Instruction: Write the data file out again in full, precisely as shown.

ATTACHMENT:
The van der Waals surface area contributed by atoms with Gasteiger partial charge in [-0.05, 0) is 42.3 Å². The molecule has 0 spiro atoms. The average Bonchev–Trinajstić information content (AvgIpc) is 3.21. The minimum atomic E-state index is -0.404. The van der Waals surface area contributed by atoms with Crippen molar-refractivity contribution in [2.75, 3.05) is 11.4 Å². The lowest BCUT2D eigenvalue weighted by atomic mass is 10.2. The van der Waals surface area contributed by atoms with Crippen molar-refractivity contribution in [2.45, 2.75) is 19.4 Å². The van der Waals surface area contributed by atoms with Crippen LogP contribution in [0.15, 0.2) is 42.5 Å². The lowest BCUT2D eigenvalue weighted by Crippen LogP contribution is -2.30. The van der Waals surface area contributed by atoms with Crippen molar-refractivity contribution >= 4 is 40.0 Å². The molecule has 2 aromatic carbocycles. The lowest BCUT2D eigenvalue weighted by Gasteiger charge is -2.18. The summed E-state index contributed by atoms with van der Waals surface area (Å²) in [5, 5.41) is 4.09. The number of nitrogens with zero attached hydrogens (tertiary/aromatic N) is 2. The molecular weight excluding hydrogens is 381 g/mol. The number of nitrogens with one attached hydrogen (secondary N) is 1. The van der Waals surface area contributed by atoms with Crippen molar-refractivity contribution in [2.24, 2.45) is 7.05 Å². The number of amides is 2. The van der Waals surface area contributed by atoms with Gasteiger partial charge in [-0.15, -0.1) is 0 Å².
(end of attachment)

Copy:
The van der Waals surface area contributed by atoms with Gasteiger partial charge in [-0.05, 0) is 42.3 Å². The molecule has 0 spiro atoms. The average Bonchev–Trinajstić information content (AvgIpc) is 3.21. The minimum atomic E-state index is -0.404. The van der Waals surface area contributed by atoms with Crippen molar-refractivity contribution in [2.75, 3.05) is 11.4 Å². The lowest BCUT2D eigenvalue weighted by atomic mass is 10.2. The van der Waals surface area contributed by atoms with Crippen molar-refractivity contribution in [2.45, 2.75) is 19.4 Å². The van der Waals surface area contributed by atoms with Crippen LogP contribution in [0.15, 0.2) is 42.5 Å². The lowest BCUT2D eigenvalue weighted by Crippen LogP contribution is -2.30. The van der Waals surface area contributed by atoms with Crippen molar-refractivity contribution >= 4 is 40.0 Å². The molecule has 2 aromatic carbocycles. The lowest BCUT2D eigenvalue weighted by Gasteiger charge is -2.18. The summed E-state index contributed by atoms with van der Waals surface area (Å²) in [5, 5.41) is 4.09. The number of nitrogens with zero attached hydrogens (tertiary/aromatic N) is 2. The molecular weight excluding hydrogens is 381 g/mol. The number of nitrogens with one attached hydrogen (secondary N) is 1. The van der Waals surface area contributed by atoms with Crippen molar-refractivity contribution in [2.24, 2.45) is 7.05 Å². The number of amides is 2. The van der Waals surface area contributed by atoms with Gasteiger partial charge in [-0.15, -0.1) is 0 Å².